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Ok. I have read the Terminal Howto (well, most of it), and this is what I have figured out so far (someone let me know if this is incorrect):
The linux Console is equivalent (or directed) to /dev/tty0 which is in turn equivalent to whichever /dev/tty you are logged into (ALT-F1 though F6). I am not sure how console and tty0 are redirected to the "current display" but it seems to work that way. The $TERM type is also "linux".
A terminal window run from X Windows is apparently a /dev/pts/x device with $TERM type xterm (in my case in redhat 8.0). Not sure exactly what a pty/ptm/pts device is. That part of the howto is over my head!
Does this sound correct?
If so, doen't this mean that, unless you are currently logged into a virtual console (ALT-F1-F6), you will not see console messages?
And lastly, is xterm still the general standard in terminal emulation from X? The howto seemed to indicate it is obsolete. And can xterm (or /dev/pts/x) display console messages?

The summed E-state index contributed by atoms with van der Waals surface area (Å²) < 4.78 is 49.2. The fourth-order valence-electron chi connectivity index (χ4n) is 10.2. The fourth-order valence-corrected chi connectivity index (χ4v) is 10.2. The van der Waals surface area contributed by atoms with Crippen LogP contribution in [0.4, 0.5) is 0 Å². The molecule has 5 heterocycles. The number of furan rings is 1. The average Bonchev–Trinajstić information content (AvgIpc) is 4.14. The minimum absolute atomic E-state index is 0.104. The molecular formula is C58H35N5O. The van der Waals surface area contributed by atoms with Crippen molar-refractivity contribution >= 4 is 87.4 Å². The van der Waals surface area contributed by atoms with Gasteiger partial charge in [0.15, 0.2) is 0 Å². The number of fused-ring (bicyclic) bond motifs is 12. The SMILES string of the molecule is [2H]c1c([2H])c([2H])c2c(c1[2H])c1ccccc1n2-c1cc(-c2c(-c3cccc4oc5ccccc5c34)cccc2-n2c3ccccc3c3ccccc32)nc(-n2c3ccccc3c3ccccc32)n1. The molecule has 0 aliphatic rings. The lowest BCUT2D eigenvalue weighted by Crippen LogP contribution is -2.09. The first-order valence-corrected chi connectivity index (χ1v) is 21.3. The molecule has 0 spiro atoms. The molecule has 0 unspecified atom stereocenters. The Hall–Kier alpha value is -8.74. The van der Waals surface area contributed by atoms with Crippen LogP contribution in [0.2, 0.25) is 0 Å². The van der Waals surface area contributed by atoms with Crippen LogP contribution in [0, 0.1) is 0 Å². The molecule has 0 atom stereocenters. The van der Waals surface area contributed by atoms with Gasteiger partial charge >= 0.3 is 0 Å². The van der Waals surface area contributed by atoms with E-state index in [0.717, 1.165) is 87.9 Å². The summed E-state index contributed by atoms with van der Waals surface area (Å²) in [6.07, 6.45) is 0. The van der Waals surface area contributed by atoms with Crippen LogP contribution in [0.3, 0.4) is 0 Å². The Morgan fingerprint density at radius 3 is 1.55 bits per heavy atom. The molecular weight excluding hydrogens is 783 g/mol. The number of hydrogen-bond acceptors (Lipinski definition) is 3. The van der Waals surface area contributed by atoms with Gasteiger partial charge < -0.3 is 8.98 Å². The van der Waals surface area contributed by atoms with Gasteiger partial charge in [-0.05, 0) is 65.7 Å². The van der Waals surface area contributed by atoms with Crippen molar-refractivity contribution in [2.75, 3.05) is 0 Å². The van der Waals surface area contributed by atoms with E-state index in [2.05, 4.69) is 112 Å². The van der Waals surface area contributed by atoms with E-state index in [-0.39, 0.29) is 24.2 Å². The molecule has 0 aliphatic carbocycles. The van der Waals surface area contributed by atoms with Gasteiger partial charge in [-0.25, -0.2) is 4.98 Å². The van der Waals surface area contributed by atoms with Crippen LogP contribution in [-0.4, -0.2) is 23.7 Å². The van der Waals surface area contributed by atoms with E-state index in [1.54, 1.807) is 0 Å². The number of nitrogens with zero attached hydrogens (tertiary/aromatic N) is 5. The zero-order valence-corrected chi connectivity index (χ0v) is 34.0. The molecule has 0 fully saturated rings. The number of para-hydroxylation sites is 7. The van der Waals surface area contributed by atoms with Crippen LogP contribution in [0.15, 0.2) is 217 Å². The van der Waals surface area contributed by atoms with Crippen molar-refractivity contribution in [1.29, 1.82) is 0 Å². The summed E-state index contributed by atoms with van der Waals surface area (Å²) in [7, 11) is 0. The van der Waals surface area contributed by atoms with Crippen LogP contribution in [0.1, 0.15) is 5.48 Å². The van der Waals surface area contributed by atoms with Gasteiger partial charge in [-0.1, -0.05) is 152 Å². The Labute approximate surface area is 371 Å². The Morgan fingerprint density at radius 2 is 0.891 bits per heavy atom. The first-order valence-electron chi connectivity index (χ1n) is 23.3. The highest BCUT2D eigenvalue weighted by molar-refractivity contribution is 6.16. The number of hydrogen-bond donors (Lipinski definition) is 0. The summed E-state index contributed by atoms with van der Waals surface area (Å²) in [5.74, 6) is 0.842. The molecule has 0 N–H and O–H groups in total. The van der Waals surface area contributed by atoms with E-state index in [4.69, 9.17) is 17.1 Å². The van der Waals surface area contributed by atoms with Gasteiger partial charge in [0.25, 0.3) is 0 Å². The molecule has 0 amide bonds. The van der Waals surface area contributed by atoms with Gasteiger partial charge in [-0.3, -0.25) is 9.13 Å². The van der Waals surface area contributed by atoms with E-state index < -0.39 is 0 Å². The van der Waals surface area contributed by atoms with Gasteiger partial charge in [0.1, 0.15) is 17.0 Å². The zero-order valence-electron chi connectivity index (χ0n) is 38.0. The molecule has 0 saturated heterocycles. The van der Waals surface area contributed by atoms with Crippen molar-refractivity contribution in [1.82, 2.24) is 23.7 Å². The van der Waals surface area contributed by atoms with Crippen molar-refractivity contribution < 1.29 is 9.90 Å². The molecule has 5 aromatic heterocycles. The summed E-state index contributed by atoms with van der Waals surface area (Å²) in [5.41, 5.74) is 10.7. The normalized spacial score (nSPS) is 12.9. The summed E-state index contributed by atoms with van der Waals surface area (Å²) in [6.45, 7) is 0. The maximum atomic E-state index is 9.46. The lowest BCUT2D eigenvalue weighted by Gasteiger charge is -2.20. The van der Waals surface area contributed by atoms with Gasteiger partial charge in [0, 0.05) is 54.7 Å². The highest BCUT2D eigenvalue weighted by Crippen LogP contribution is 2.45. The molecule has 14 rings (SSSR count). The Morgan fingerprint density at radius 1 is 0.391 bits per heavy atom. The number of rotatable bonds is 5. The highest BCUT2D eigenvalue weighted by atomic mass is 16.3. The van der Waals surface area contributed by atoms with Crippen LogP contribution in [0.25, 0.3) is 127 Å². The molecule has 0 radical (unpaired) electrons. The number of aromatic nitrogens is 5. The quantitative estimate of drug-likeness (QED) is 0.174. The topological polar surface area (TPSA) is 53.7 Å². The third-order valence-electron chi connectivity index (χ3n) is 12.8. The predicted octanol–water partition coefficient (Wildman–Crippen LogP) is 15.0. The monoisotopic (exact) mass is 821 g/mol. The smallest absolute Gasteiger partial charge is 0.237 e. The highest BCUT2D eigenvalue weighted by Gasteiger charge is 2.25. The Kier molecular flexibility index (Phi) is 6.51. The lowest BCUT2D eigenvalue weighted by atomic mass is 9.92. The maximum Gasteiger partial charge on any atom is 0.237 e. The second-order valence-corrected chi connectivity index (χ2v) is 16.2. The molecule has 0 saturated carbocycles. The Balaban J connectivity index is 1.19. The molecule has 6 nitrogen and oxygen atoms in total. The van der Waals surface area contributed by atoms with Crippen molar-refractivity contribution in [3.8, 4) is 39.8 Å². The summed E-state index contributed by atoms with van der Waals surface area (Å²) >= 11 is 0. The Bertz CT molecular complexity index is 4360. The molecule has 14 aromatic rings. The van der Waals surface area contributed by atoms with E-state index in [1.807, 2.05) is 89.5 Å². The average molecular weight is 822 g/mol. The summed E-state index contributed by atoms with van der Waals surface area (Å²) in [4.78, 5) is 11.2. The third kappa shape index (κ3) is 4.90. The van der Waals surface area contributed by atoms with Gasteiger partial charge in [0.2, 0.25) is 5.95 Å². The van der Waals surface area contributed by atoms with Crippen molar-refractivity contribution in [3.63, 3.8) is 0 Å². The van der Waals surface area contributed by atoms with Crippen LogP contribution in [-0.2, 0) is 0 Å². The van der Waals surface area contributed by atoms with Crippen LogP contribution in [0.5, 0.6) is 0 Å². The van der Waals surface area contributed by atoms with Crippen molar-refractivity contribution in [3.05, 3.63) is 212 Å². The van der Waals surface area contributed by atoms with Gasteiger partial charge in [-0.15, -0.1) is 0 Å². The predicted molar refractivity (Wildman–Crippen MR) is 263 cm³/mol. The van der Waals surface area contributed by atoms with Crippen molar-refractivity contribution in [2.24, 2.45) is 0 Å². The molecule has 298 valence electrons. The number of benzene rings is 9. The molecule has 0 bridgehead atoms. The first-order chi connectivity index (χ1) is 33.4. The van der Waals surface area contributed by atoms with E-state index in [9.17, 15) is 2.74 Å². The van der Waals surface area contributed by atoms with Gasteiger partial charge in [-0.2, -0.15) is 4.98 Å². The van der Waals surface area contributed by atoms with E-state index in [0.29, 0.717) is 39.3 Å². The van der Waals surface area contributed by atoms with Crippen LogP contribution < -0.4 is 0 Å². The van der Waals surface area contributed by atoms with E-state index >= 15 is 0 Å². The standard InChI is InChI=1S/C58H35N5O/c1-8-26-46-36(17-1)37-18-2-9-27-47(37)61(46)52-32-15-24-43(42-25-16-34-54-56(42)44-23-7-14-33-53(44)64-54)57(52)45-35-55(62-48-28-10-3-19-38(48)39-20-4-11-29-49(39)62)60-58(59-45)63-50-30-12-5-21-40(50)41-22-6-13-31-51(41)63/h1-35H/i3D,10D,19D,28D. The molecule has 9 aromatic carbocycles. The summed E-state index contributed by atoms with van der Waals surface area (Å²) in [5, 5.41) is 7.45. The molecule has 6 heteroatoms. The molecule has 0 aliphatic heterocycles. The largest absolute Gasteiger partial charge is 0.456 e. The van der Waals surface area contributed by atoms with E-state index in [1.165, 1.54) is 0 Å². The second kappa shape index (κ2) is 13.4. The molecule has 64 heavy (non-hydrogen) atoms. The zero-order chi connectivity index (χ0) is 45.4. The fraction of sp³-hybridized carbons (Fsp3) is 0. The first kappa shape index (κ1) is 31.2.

When you log into X, you are switched to vt7 (if you are in X you need to hold down control as well as alt-F<N>). You can see the console messages for X by switching to the virtual terminal you logged into, say control-alt-F1. You see the messages generated by X. Alt-F7 takes you back to x.
I was just using the term x console to refer to whatever X terminal emulation program you prefer to use, be it gnome-terminal, aterm, eterm or whatever.
You can monitor the error messages in an x terminal this way (or you may have some log monitoring gui tool)
[phil@fancypiper phil]$ su -
[root@fancypiper root]# tail -f /var/log/messages
I had assumed that more than just /var/log/messages went to the console, but the simpler the better, I guess.
And I am going to push my luck and ask about one more thing in this thread.
The Terminal Howto brings up an interesting question that I can't find the answer to:
What exactly is the difference between a terminal emulator like xterm, and a communications terminal app like minicom (or hyperterminal in windows)? Aren't they btoh terminal emulators? If so, why the need for comm apps to issue AT commands to modems?